38 TOM TORLAKSON State Superintendent of Public Instruction Technology Readiness Tool Generates device and network readiness reports at the school level. Reports show a general level of readiness: –0% - 25% (red) –26% - 50% (orange) –51% - 75% (yellow) –76% - 100% (green)

39 TOM TORLAKSON State Superintendent of Public Instruction Two samples for school participation: 1)Scientific 2)Volunteer There will be no scores or individual student data associated with either sample. The pilot test is untimed but depending on the grade, content area, and types of items administered, test times are expected to range from 2 to 3 hours. Smarter Balanced Spring 2013 Pilot Test

40 TOM TORLAKSON State Superintendent of Public Instruction Spring 2013 Pilot Test Scientific Sample Test window: February 20–May 24, 2013 Nearly 1,200 California schools have confirmed participation! CDE is assisting participating schools by submitting required student data. Search for selected CA schools by county and district and view participation status on the CDE Smarter Balanced Web page at http://www.cde.ca.gov/ta/tg/sa/smarterbalanced.asp. Select the Spring 2013 Pilot Test hyperlink. Deadline for registering to participate is February 28, 2013

41 TOM TORLAKSON State Superintendent of Public Instruction Spring 2013 Pilot Test Volunteer Sample Open to all schools in member states Test window: April 9 through May 10, 2013 Nearly 1,800 California schools have registered! Participation in volunteer pilot available any time during the testing window Schools volunteer by completing the volunteer survey at: https://www.surveymonkey.com/s/SmarterBalancedPilot Deadline for registering to participate is March 27, 2013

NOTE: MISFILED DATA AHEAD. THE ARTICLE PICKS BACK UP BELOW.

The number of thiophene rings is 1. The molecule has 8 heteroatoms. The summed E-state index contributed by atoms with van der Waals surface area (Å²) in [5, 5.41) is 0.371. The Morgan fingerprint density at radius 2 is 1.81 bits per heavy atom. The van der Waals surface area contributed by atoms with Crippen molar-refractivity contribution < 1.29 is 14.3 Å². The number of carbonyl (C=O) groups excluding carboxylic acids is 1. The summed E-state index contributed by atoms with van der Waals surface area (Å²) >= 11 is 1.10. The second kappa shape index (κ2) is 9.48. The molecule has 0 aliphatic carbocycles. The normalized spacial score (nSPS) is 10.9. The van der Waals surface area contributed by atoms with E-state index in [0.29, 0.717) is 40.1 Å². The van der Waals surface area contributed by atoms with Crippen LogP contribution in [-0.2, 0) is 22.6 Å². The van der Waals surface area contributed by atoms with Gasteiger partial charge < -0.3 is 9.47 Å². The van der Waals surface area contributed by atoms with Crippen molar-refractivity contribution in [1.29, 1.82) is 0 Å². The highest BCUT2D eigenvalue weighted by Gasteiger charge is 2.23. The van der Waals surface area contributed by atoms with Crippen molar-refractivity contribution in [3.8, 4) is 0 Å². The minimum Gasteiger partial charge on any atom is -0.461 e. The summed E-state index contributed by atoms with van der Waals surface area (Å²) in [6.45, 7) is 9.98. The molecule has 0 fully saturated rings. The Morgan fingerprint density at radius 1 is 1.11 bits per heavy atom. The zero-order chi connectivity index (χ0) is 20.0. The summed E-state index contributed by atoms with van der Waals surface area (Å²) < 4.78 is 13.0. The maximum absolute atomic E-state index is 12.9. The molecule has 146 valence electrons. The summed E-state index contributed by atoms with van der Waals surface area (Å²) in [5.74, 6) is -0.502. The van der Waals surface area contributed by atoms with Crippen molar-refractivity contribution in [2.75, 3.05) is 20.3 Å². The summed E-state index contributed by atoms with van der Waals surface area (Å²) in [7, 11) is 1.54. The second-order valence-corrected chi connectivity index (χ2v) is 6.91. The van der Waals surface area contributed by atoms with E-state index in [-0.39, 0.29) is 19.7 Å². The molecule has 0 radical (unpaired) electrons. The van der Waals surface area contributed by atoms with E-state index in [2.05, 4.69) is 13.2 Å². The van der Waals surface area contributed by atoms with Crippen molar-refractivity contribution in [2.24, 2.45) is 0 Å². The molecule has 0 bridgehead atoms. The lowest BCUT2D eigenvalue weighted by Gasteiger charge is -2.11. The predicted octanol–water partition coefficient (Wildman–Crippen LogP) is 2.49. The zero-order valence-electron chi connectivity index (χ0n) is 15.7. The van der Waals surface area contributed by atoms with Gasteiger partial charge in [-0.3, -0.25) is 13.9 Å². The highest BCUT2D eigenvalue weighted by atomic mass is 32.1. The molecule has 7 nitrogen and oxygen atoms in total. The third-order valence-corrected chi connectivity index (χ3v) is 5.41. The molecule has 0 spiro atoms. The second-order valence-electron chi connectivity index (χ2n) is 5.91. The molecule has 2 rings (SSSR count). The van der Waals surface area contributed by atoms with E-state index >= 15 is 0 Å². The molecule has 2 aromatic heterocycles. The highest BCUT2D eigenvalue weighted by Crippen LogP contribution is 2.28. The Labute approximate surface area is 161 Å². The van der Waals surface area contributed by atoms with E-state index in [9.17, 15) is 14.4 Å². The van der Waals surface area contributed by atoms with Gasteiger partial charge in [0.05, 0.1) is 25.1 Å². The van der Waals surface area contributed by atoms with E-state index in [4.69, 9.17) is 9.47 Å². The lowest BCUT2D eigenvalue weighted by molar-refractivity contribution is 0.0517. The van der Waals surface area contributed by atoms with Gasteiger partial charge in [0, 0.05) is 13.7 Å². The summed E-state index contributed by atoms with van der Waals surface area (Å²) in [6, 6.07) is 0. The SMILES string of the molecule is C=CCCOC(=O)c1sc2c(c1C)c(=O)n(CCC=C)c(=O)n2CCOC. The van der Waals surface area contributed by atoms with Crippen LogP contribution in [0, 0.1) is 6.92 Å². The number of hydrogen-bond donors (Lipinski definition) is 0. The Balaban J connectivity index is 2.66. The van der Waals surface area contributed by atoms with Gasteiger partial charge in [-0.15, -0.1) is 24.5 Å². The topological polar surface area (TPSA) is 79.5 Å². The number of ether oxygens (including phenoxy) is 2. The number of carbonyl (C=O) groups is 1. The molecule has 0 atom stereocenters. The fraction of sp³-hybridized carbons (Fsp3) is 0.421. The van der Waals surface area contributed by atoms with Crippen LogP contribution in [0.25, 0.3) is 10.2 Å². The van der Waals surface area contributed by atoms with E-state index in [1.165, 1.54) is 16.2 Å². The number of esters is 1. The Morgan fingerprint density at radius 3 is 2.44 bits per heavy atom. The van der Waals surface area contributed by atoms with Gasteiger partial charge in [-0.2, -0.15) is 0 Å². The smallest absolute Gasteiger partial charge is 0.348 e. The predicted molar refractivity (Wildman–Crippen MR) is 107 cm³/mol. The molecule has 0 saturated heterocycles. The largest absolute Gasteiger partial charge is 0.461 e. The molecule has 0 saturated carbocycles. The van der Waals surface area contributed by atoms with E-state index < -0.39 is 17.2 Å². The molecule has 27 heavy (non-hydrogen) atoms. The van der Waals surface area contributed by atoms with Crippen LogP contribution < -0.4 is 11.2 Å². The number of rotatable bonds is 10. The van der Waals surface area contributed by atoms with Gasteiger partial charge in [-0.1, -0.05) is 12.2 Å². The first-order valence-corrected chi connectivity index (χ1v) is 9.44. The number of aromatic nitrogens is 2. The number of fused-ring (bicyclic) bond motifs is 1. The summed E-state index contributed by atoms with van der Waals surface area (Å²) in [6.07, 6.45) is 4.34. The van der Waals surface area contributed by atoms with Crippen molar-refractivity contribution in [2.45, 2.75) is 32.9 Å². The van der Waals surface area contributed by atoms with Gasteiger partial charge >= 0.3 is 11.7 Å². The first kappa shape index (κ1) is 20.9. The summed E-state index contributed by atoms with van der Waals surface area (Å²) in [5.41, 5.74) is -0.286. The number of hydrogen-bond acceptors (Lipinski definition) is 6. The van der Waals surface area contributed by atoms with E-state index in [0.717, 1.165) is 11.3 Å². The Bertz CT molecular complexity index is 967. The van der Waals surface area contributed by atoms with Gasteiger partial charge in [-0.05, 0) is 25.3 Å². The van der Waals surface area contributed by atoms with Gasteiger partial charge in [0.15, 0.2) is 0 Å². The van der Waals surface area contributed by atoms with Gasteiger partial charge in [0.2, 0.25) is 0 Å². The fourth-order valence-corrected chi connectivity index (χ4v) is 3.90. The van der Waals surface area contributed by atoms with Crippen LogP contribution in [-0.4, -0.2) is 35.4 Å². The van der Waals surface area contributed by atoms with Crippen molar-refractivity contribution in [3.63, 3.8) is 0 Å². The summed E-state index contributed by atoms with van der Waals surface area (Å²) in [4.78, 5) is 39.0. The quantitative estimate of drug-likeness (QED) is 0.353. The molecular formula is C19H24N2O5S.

42 TOM TORLAKSON State Superintendent of Public Instruction Upcoming Opportunity for Teacher Involvement Smarter Balanced digital library of formative assessment tools and practices State Network of Educators to be formed to review proposed tools and practices for inclusion in the digital library Recruitment of State Network of Educators expected to begin in Spring 2013

43 TOM TORLAKSON State Superintendent of Public Instruction Legislative Update State Assembly Bill 484 (Bonilla) Senate Bill 247 (Liu) Federal Education technology bill (Miller)

44 TOM TORLAKSON State Superintendent of Public Instruction For Further Smarter Balanced Information Join the CDE Smarter Balanced listserv by sending a blank e-mail to: subscribe-sbac@mlist.cde.ca.gov Contact the CDE Transition Office sbac@cde.ca.gov 916-445-8517 Visit the Smarter Balanced Assessment Consortium Web Site http://www.smarterbalanced.org/ Visit the CDE Smarter Balanced Web Page http://www.cde.ca.gov/sbac/